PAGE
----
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MAIMONIDES (1135-1204).

Jewish philosopher, religious thinker, and physician. Few have attained the heights of thought and scholarship scaled by Maimonides, also known as Moses ben Maimon, or Rambam. His genius revealed itself in many fields of spiritual and scientific activity: in law, philosophy, medicine, astronomy, and logic. He wrote many extraordinary scholarly works, and was the acknowledged head of the Jewish community in Egypt and the revered leader of all Jewry. His authority extended as far as the distant land of Yemen; to this day, Yemenite Jews pay homage to his memory in their prayers.

Maimonides was born in Cordova, Spain, where his father, Rabbi Maimon, was the religious head, or dayan, of the community. He was only thirteen years old when Cordova was conquered by the Almohades, a fanatic Muslim sect. His family was forced to flee; after much wandering, they reached Fez, Morocco. Through this troubled period, Maimonides continued his studies. In Fez, he published a letter to Jews who were forced to accept the Islamic faith, urging them to observe secretly the Jewish commandments. When Yemenite Jews were bitterly persecuted, Maimonides wrote to them the famous Iggeret Teman in which he advised his distant brethren not to despair, for all persecutions are challenges to prove the truth and purity of the Jewish faith.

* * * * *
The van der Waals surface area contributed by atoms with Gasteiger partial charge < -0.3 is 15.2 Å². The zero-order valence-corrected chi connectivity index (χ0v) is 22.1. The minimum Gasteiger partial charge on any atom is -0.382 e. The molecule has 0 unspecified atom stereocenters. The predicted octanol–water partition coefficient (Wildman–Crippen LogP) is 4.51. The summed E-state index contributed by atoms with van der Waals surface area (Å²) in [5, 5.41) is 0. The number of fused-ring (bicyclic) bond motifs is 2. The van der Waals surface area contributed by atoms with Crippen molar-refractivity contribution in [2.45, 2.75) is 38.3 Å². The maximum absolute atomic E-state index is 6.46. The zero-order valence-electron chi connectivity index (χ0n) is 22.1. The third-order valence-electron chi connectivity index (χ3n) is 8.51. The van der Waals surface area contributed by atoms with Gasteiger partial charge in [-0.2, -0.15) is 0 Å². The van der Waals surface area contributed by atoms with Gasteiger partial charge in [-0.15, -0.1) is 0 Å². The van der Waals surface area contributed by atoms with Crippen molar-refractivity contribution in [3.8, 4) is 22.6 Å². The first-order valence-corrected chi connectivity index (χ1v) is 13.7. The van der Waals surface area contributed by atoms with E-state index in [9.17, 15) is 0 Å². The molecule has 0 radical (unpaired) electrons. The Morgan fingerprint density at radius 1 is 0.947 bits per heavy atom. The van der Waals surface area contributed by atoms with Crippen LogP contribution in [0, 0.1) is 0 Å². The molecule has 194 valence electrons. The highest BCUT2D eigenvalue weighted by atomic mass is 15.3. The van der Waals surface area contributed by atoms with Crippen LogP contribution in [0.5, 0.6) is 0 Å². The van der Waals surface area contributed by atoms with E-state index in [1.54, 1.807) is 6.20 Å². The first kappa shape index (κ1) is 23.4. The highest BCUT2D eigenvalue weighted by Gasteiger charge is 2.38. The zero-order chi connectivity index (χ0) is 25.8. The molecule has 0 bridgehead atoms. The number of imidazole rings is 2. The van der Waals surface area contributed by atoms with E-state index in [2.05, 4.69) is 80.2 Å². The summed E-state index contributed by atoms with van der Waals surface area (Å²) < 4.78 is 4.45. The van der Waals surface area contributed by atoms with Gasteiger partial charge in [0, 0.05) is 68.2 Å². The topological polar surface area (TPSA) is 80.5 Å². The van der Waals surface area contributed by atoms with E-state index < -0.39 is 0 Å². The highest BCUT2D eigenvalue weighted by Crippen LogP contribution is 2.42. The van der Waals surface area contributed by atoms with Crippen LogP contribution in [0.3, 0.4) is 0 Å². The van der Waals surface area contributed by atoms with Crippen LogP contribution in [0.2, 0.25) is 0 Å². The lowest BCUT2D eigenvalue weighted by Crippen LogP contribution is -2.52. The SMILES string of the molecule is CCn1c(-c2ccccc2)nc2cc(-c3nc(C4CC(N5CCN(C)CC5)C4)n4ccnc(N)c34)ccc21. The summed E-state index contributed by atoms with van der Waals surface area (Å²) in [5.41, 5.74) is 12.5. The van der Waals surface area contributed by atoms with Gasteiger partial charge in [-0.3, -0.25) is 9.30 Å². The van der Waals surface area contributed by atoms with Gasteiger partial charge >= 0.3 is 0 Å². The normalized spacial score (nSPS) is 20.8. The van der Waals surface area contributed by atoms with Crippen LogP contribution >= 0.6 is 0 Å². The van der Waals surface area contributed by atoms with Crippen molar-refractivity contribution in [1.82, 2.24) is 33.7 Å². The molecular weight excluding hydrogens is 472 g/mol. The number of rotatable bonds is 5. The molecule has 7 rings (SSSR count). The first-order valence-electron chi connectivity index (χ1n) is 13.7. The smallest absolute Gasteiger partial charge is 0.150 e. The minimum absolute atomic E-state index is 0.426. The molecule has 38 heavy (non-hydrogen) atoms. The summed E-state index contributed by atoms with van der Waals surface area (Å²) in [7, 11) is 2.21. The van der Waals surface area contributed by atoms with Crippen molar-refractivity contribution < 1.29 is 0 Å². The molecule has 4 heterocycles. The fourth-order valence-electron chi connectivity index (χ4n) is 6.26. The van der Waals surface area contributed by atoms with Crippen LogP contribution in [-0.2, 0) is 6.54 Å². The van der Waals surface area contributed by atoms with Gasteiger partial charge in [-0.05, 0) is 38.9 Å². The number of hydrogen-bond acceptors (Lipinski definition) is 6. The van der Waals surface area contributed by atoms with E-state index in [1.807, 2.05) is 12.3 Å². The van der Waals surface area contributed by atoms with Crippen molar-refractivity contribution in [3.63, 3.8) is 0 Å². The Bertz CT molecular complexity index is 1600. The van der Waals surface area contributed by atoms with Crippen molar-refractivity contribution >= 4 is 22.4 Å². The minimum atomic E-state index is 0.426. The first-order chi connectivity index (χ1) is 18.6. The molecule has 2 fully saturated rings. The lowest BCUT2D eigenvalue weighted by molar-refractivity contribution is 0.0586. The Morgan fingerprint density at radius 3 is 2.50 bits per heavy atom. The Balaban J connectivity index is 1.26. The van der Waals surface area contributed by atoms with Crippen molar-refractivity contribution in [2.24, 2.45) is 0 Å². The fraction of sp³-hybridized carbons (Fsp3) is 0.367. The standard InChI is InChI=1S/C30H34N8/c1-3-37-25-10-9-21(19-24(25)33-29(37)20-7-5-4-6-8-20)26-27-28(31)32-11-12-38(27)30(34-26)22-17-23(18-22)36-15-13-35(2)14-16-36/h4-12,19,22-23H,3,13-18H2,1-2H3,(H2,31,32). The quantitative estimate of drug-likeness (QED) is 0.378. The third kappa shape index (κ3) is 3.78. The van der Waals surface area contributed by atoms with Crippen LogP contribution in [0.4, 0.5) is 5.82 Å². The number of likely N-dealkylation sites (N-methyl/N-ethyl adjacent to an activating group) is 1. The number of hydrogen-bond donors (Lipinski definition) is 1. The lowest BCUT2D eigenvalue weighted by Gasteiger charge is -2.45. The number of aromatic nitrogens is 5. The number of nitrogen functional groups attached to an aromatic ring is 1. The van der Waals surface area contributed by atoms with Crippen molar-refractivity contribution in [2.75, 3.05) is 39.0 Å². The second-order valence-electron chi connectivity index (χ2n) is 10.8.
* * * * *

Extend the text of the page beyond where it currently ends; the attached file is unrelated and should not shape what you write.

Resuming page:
Maimonides’ outspoken and courageous leadership endangered his position in Morocco, and he and his family were forced to flee again. He remained briefly in Palestine. In 1165, he left for Egypt, where he settled in Fostat near Cairo. He had many obligations as head of the Jewish community and as court physician to the Vizier Al Kadi al Fadil and later to the Caliph Al Fadal. Yet Maimonides still devoted much time to study.

Even during his lifetime Maimonides was held in the highest regard. His commentary on the Mishnah and his great code Mishneh Torah are the work of a genius. The code is divided into fourteen books and embraces the entire field of Jewish law. The Mishneh Torah is written in clear, rich, and precise Hebrew. In the first of these volumes Maimonides explained the foundations of the Jewish religion and its principles in the light of reason and logic. To explain further the philosophic principles of Judaism he wrote in Arabic a Guide for the Perplexed.

Maimonides influenced spiritual development throughout generations. His Guide for the Perplexed, an attempt to bring philosophy into harmony with religion, has been translated into many languages. It has exerted great influence not only on Jewish thinkers, but also on Christian theologians and philosophers. Maimonides was enshrined in folk legend, and the people of Tiberias erected a tomb in his memory. The inscription upon it reads, “Here lies our master Moses ben Maimon, Mankind’s Chosen One.”

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